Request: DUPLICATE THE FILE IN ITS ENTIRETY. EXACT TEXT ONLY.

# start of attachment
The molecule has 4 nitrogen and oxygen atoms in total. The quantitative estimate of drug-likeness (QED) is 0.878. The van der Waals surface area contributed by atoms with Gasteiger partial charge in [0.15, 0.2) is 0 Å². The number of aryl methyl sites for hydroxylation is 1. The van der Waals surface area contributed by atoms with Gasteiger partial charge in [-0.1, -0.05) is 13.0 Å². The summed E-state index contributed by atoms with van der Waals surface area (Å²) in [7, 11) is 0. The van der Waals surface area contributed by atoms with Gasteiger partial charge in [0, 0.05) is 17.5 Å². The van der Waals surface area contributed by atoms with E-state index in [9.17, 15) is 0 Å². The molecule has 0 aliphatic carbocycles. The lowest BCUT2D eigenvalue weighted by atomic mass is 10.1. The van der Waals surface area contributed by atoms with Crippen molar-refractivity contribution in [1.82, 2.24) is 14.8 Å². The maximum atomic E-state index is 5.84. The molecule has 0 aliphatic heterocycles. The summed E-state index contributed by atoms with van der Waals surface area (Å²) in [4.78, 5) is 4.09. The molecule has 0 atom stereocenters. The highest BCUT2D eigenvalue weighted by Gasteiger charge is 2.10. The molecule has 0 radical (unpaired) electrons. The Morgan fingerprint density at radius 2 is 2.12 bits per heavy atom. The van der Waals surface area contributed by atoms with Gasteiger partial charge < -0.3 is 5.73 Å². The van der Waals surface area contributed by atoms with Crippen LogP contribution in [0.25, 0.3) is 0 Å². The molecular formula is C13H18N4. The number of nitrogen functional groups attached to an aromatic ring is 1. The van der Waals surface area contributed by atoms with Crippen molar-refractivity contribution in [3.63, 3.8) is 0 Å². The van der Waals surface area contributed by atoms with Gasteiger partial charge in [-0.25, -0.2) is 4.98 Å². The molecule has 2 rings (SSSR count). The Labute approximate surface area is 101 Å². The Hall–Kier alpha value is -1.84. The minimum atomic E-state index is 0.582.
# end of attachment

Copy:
The molecule has 4 nitrogen and oxygen atoms in total. The quantitative estimate of drug-likeness (QED) is 0.878. The van der Waals surface area contributed by atoms with Gasteiger partial charge in [0.15, 0.2) is 0 Å². The number of aryl methyl sites for hydroxylation is 1. The van der Waals surface area contributed by atoms with Gasteiger partial charge in [-0.1, -0.05) is 13.0 Å². The summed E-state index contributed by atoms with van der Waals surface area (Å²) in [7, 11) is 0. The van der Waals surface area contributed by atoms with Gasteiger partial charge in [0, 0.05) is 17.5 Å². The van der Waals surface area contributed by atoms with E-state index in [9.17, 15) is 0 Å². The molecule has 0 aliphatic carbocycles. The lowest BCUT2D eigenvalue weighted by atomic mass is 10.1. The van der Waals surface area contributed by atoms with Crippen molar-refractivity contribution in [1.82, 2.24) is 14.8 Å². The maximum atomic E-state index is 5.84. The molecule has 0 aliphatic heterocycles. The summed E-state index contributed by atoms with van der Waals surface area (Å²) in [4.78, 5) is 4.09. The molecule has 0 atom stereocenters. The highest BCUT2D eigenvalue weighted by Gasteiger charge is 2.10. The molecule has 0 radical (unpaired) electrons. The Morgan fingerprint density at radius 2 is 2.12 bits per heavy atom. The van der Waals surface area contributed by atoms with Gasteiger partial charge < -0.3 is 5.73 Å². The van der Waals surface area contributed by atoms with Crippen LogP contribution in [0.25, 0.3) is 0 Å². The molecular formula is C13H18N4. The number of nitrogen functional groups attached to an aromatic ring is 1. The van der Waals surface area contributed by atoms with Crippen molar-refractivity contribution in [3.63, 3.8) is 0 Å². The van der Waals surface area contributed by atoms with Gasteiger partial charge in [-0.25, -0.2) is 4.98 Å². The molecule has 2 rings (SSSR count). The Labute approximate surface area is 101 Å². The Hall–Kier alpha value is -1.84. The minimum atomic E-state index is 0.582.